Cross-examined by Williams. You hit me on my nose; it was bleeding when the policeman came up.
Cross-examined by MR. PASSMORE. I am quite sure that Bentley is the man the money was passed to—he did not hit me.
JOHN YEWEN (368 J). On this night I was in Copenhagen Street—I saw the prisoners—Williams was fighting with Holland—I went up to separate them—I got hold of Williams, and Taylor wished to charge them for assaulting and robbing him—I took Williams to the station—when I got there I saw Bentley standing outside, and the lady witnesses identified him as the man to whom Williams passed the money—when the prisoners were charged they denied it.
Cross-examined by Williams. Bentley was not taken to the station; he followed us.
Cross-examined by MR. PASSMORE, It was not 20 minutes before Bentley was charged after he was arrested—he asked how it was that he came to be locked up, and he was told.
Re-examined. I do not remember anybody saying, "This man knows nothing about it, and it is no good taking him."
By the COURT. The evidence had to be repeated to the prisoner before the Magistrate.
The prisoner's statements before the Magistrate: Williams says: "It is false"; Bentley said: He only came up as a witness, and afterwards stood outside with the two ladies who said to the policeman, "This man knows nothing about it; turn him out; that he asked the sergeant if he knew him, and he said he had never seen him before.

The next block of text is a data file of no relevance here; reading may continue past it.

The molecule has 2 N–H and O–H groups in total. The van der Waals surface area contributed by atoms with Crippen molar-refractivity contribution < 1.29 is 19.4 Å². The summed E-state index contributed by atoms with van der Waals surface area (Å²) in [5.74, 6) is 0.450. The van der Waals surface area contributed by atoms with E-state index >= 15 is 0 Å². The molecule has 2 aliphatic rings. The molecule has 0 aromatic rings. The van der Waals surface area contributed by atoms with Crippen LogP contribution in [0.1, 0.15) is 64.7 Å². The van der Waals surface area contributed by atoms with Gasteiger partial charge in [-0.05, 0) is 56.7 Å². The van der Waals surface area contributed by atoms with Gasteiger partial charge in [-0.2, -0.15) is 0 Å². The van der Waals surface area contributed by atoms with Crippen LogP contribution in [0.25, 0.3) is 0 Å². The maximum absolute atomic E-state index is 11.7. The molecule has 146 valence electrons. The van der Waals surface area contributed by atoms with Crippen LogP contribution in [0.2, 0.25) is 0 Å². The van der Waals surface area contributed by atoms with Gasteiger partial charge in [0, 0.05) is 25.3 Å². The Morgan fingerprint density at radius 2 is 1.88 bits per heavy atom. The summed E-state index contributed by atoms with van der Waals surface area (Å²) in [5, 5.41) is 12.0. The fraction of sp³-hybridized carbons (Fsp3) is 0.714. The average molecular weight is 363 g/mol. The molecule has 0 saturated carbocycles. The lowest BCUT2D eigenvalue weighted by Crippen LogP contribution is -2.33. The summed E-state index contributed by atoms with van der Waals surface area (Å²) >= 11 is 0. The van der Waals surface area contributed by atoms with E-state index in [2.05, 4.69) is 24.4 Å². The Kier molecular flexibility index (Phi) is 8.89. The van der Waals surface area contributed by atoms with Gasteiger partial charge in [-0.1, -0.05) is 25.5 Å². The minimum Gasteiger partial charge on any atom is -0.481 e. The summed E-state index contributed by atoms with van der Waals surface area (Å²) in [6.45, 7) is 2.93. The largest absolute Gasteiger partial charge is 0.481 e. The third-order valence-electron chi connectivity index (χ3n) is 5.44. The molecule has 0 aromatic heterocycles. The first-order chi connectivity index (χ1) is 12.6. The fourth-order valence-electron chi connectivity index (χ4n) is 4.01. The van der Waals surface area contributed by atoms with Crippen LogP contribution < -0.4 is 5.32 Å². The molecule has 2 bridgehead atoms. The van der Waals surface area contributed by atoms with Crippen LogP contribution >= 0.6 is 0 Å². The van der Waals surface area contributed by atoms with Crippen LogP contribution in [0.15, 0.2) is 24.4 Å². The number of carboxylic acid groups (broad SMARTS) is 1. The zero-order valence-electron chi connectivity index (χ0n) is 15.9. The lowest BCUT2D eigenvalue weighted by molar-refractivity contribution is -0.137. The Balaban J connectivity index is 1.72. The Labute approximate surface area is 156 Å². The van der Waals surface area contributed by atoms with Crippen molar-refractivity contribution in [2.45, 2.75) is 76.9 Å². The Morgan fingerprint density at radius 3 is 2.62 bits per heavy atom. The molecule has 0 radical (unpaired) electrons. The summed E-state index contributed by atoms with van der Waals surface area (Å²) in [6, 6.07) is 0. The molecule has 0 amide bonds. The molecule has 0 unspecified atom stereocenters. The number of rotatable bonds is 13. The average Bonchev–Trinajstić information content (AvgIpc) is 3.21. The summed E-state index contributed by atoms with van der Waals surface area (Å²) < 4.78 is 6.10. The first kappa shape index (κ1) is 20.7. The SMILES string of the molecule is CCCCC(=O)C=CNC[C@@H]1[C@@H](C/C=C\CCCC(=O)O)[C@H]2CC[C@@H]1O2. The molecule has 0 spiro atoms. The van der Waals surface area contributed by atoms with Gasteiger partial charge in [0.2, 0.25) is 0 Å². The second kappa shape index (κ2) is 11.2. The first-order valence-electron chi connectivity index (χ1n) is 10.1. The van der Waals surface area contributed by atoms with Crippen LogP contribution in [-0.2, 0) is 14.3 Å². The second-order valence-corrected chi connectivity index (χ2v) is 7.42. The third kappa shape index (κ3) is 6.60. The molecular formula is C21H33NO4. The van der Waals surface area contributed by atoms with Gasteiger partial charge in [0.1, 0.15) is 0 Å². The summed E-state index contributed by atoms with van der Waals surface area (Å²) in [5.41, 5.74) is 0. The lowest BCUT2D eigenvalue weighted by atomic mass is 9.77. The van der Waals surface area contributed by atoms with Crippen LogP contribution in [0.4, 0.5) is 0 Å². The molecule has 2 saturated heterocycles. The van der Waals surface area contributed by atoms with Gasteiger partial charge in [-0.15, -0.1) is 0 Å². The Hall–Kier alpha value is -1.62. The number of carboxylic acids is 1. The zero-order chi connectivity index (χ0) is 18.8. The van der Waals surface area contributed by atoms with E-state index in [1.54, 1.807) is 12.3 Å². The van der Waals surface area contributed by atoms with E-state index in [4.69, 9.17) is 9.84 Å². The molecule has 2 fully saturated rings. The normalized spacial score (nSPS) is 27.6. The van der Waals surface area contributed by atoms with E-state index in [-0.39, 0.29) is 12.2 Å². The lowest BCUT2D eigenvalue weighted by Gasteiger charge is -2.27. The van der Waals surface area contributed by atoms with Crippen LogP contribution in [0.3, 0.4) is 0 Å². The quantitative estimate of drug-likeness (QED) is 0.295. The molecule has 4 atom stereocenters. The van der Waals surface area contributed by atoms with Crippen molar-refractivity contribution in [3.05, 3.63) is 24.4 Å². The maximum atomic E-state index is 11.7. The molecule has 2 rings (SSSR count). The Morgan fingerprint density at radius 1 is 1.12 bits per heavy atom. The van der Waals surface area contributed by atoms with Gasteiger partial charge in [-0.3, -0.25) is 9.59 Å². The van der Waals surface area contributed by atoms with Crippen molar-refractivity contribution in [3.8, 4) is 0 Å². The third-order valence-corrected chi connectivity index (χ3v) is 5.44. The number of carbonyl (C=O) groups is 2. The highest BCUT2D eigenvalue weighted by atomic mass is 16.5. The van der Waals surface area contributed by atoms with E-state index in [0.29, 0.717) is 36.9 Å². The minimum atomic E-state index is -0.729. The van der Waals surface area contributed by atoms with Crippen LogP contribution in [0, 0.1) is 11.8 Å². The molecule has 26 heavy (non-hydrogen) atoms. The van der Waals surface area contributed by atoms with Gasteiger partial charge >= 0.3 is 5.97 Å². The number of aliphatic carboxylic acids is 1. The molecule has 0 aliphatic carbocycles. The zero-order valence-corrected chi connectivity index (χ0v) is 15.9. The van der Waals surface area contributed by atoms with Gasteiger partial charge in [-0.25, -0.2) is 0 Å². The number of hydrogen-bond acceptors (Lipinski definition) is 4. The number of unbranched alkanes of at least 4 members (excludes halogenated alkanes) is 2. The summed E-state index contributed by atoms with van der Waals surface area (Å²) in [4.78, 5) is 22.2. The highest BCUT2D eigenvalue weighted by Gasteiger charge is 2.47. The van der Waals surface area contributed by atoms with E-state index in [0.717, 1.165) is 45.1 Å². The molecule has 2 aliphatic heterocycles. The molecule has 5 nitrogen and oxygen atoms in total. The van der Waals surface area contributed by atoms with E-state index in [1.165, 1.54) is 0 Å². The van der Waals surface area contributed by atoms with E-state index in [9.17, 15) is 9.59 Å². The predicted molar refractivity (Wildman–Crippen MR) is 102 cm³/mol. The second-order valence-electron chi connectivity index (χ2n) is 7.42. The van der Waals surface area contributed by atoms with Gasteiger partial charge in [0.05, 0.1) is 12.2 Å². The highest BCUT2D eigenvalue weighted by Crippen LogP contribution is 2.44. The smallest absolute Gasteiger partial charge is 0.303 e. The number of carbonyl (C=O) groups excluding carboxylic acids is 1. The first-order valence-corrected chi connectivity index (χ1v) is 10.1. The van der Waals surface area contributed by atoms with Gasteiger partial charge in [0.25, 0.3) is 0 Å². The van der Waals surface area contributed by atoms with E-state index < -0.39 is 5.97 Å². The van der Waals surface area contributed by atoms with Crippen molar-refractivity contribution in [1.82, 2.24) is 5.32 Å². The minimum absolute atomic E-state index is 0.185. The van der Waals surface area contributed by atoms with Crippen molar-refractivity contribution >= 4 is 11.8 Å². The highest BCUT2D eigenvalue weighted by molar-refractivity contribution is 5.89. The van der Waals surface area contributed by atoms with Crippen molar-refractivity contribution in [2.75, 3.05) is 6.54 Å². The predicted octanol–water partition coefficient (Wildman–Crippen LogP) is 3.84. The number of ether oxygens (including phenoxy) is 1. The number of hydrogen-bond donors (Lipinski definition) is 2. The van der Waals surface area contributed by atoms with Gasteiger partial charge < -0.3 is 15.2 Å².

Williams, in his defence on his oath said that he was going up Copenhagen Street, and as he passed the women he knocked up against Staines, and turned to beg her pardon, when Holland came up and wanted to know why lie pushed her, and hit him on the forehead, and he (the prisoner) hit him back; that Taylor then came up, and Holland took his coat off and they both "came for him;" that he hit Taylor in the eye; that the police came up, and Taylor said he unshed to give the prisoner in charge for hitting him, but did not mention anything about any robbery; that he saw Bentley, who was a stranger to him, in the crowd, and asked him to come as a witness; that he was taken into custody for disorderly conduct, and that not a word was said about the robbery at the station.
NOT GUILTY .
OLD COURT.—Friday, November 24th, 1899.
Before Mr. Justice Barling.
MESSRS. BODKIN and BIRON Prosecuted, and DR. COUNSELL Defended.